Software patents only protects ideas and one program uses hundreds different ideas. Making software today is a gamble for small businesses. You have no way of knowing if your program does something that is patented because there's many hundred thousands patents out there and there's no other way to check for infrigement than to read every single one of them.
If anyone sues it will be expensive whether you win or not. It doesn't help you if you have one patent yourself for a part of your program unless the one who sues happens to use that idea in his program (then you can cross licence). Paying licenses might be a solution but if two or three patent holders wants say 3% each of your income for the program that will probably be enough to make it impossible to make a profit at all. Software patents is only good for trolls who doesn't make products themselves and perhaps slightly for big companies (the biggest use they have of the patents is cross-licening, which wouldn't be needed if there was no software patents).
In other fields one patent might equal one product. That's when patents makes sense.
The DockbarX developer, at your service.
Open-source relies on some concepts of Intellectual Property for instance GPLs copyleft is dependent on copyright; i.e if you write code, it is your code and you have permission to say how it is used. It may not be copied without your consent - same as if you right a book. Copyright is reasonable, its purpose to protect the interests of the creators of content thus encouraging creativity which will be for the benefit of all.
The purpose of patents is similar - it is to reasonably protect the interests of inventors so that they have a temporary monopoly on their invention and can have the chance to recoup their investment, thus encouraging innovation and again working in the interests of the greater good. Patents have, however, always been problematic and striking the balance difficult. Nevertheless it is obvious patents were allowed to protect and encourage innovation.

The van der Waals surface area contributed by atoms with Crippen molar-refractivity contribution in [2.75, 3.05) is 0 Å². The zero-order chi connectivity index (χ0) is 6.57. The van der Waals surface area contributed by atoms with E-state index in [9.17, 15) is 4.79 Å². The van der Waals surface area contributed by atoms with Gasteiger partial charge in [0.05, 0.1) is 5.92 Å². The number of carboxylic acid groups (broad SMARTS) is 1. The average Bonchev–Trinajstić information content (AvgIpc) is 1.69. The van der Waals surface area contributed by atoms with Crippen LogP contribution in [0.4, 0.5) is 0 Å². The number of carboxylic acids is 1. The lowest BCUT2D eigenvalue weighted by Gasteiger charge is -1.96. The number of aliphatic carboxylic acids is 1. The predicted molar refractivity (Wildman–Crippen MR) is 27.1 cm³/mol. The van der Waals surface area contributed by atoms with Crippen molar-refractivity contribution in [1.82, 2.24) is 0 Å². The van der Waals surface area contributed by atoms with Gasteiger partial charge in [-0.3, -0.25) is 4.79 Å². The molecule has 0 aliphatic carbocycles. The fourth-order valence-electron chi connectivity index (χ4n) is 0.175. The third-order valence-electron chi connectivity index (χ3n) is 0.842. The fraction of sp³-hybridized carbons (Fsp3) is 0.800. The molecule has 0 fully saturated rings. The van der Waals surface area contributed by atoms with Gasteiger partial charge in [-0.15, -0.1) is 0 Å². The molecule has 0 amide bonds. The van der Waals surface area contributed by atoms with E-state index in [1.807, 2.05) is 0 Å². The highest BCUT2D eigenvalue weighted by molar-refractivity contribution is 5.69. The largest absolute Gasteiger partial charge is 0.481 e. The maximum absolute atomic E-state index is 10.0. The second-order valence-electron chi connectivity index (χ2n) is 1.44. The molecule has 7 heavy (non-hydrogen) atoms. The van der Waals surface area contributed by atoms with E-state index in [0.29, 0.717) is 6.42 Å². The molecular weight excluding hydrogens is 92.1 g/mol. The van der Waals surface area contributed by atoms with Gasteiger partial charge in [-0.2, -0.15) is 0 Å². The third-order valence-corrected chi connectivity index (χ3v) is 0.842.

Software patents have been even more problematic, the patenting of vague ideas, maths let alone some of the non-sense that Apple pretends is innovation is ridicules and it purpose is to stifle innovation. The length of patents reasonable in the pharmaceutical industry are inappropriate in software imagine if no one had been allowed to use the GUI for 20 years. Patents are also inappropriate in this field which is inherently cumulative with development based on the foundation of previous ideas.
The question that needs to be asked is do software patents encourage innovation and development? If not they should go. The purpose of patents is not to allow large and powerful corporations to create monopolies and cartels where they can protect themselves from competition by stifling innovation. The reverse is true, the abuse of the patent system is a disgrace.
Last edited by Gone fishing; December 3rd, 2012 at 11:07 AM.
USA has a backward patent system. But what can you expect, USA is the home of lawyers and suing.
It is possible to buy patents and then claim what is covered by the patents is your Intellectual Property. But is it their ideas, their work, their innovation? And yet those who buy these patents claim a right to be rewarded for their innovation.
Judges ought to know that case law is built upon previous judgements regarding the application of laws. So Judges, of all people, should know that one person's ideas are most likely based upon some one else's ideas. The same applies to the practical application of ideas.
It is a machine. It is more stupid than we are. It will not stop us from doing stupid things.
Ubuntu user #33,200. Linux user #530,530
I'm sure many judges are aware of the problems in patent law. Unfortunately, they don't have the power to overturn laws (unless they turn out to be contradicted by more important stuff, like the Constitution in the US' case, and even then you'd have to appeal a decision all the way up to the supreme court).